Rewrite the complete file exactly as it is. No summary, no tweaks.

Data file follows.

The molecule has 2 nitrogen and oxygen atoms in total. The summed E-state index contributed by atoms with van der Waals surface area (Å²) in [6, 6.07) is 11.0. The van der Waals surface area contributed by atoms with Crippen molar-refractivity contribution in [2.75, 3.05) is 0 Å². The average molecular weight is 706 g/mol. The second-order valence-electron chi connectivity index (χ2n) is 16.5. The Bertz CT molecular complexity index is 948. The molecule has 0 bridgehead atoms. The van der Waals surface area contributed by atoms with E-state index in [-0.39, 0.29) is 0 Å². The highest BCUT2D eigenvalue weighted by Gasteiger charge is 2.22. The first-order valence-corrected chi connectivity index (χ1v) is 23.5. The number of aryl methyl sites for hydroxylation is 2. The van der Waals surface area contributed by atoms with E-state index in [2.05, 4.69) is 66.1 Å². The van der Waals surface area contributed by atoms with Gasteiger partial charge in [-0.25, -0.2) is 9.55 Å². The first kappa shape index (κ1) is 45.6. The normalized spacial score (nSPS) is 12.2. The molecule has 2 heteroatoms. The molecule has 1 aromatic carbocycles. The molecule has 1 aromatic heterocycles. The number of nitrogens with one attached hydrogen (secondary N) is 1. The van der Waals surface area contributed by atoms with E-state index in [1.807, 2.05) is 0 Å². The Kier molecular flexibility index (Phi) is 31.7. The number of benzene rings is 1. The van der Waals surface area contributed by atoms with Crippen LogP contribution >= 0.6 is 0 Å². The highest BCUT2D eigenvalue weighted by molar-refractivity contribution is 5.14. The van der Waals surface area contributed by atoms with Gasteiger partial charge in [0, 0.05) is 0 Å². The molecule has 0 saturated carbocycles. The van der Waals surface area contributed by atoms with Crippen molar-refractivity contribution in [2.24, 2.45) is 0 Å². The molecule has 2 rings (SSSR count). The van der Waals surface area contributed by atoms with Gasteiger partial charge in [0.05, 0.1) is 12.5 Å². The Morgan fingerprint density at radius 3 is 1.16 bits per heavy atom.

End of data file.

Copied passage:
The molecule has 2 nitrogen and oxygen atoms in total. The summed E-state index contributed by atoms with van der Waals surface area (Å²) in [6, 6.07) is 11.0. The van der Waals surface area contributed by atoms with Crippen molar-refractivity contribution in [2.75, 3.05) is 0 Å². The average molecular weight is 706 g/mol. The second-order valence-electron chi connectivity index (χ2n) is 16.5. The Bertz CT molecular complexity index is 948. The molecule has 0 bridgehead atoms. The van der Waals surface area contributed by atoms with E-state index in [-0.39, 0.29) is 0 Å². The highest BCUT2D eigenvalue weighted by Gasteiger charge is 2.22. The first-order valence-corrected chi connectivity index (χ1v) is 23.5. The number of aryl methyl sites for hydroxylation is 2. The van der Waals surface area contributed by atoms with E-state index in [2.05, 4.69) is 66.1 Å². The van der Waals surface area contributed by atoms with Gasteiger partial charge in [-0.25, -0.2) is 9.55 Å². The first kappa shape index (κ1) is 45.6. The normalized spacial score (nSPS) is 12.2. The molecule has 2 heteroatoms. The molecule has 1 aromatic carbocycles. The molecule has 1 aromatic heterocycles. The number of nitrogens with one attached hydrogen (secondary N) is 1. The van der Waals surface area contributed by atoms with E-state index in [1.807, 2.05) is 0 Å². The Kier molecular flexibility index (Phi) is 31.7. The number of benzene rings is 1. The van der Waals surface area contributed by atoms with Crippen LogP contribution >= 0.6 is 0 Å². The highest BCUT2D eigenvalue weighted by molar-refractivity contribution is 5.14. The van der Waals surface area contributed by atoms with Gasteiger partial charge in [0, 0.05) is 0 Å². The molecule has 0 saturated carbocycles. The van der Waals surface area contributed by atoms with Crippen molar-refractivity contribution in [2.24, 2.45) is 0 Å². The molecule has 2 rings (SSSR count). The van der Waals surface area contributed by atoms with Gasteiger partial charge in [0.05, 0.1) is 12.5 Å². The Morgan fingerprint density at radius 3 is 1.16 bits per heavy atom.